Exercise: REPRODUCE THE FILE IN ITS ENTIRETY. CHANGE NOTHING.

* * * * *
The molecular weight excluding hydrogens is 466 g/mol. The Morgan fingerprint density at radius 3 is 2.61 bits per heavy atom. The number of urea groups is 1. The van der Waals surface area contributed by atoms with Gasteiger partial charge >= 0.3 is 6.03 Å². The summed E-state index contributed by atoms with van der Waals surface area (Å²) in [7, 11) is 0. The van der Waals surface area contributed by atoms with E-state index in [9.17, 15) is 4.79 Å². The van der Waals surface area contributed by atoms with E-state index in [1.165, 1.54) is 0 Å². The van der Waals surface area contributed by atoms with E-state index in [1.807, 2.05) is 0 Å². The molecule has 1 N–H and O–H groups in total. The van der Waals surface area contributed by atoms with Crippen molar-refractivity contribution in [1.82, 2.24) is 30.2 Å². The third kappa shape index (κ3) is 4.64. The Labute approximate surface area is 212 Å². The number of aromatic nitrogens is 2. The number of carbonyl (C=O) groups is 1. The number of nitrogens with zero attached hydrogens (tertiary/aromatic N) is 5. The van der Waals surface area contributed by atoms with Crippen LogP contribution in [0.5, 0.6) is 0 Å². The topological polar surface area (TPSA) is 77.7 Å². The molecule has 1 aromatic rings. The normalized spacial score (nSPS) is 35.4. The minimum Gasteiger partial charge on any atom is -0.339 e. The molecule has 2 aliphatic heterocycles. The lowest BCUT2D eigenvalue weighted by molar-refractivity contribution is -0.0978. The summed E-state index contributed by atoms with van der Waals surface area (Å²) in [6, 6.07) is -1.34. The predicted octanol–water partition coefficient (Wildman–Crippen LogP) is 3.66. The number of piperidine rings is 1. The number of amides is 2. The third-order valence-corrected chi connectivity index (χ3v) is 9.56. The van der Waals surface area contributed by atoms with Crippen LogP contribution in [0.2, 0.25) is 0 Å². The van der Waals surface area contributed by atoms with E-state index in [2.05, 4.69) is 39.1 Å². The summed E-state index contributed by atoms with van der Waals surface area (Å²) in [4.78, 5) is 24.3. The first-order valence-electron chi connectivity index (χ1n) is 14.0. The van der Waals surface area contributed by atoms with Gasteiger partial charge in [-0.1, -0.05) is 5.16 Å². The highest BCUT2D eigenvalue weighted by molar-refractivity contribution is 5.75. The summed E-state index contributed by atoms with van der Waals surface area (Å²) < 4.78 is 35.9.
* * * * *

The molecular weight excluding hydrogens is 466 g/mol. The Morgan fingerprint density at radius 3 is 2.61 bits per heavy atom. The number of urea groups is 1. The van der Waals surface area contributed by atoms with Gasteiger partial charge >= 0.3 is 6.03 Å². The summed E-state index contributed by atoms with van der Waals surface area (Å²) in [7, 11) is 0. The van der Waals surface area contributed by atoms with E-state index in [9.17, 15) is 4.79 Å². The van der Waals surface area contributed by atoms with E-state index in [1.165, 1.54) is 0 Å². The van der Waals surface area contributed by atoms with E-state index in [1.807, 2.05) is 0 Å². The molecule has 1 N–H and O–H groups in total. The van der Waals surface area contributed by atoms with Crippen molar-refractivity contribution in [1.82, 2.24) is 30.2 Å². The third kappa shape index (κ3) is 4.64. The Labute approximate surface area is 212 Å². The number of aromatic nitrogens is 2. The number of carbonyl (C=O) groups is 1. The number of nitrogens with zero attached hydrogens (tertiary/aromatic N) is 5. The van der Waals surface area contributed by atoms with Crippen LogP contribution in [0.5, 0.6) is 0 Å². The topological polar surface area (TPSA) is 77.7 Å². The molecule has 1 aromatic rings. The normalized spacial score (nSPS) is 35.4. The minimum Gasteiger partial charge on any atom is -0.339 e. The molecule has 2 aliphatic heterocycles. The lowest BCUT2D eigenvalue weighted by molar-refractivity contribution is -0.0978. The summed E-state index contributed by atoms with van der Waals surface area (Å²) in [6, 6.07) is -1.34. The predicted octanol–water partition coefficient (Wildman–Crippen LogP) is 3.66. The number of piperidine rings is 1. The number of amides is 2. The third-order valence-corrected chi connectivity index (χ3v) is 9.56. The van der Waals surface area contributed by atoms with Crippen LogP contribution in [0.2, 0.25) is 0 Å². The van der Waals surface area contributed by atoms with E-state index in [2.05, 4.69) is 39.1 Å². The summed E-state index contributed by atoms with van der Waals surface area (Å²) in [4.78, 5) is 24.3. The first-order valence-electron chi connectivity index (χ1n) is 14.0. The van der Waals surface area contributed by atoms with Gasteiger partial charge in [-0.1, -0.05) is 5.16 Å². The highest BCUT2D eigenvalue weighted by molar-refractivity contribution is 5.75. The summed E-state index contributed by atoms with van der Waals surface area (Å²) < 4.78 is 35.9.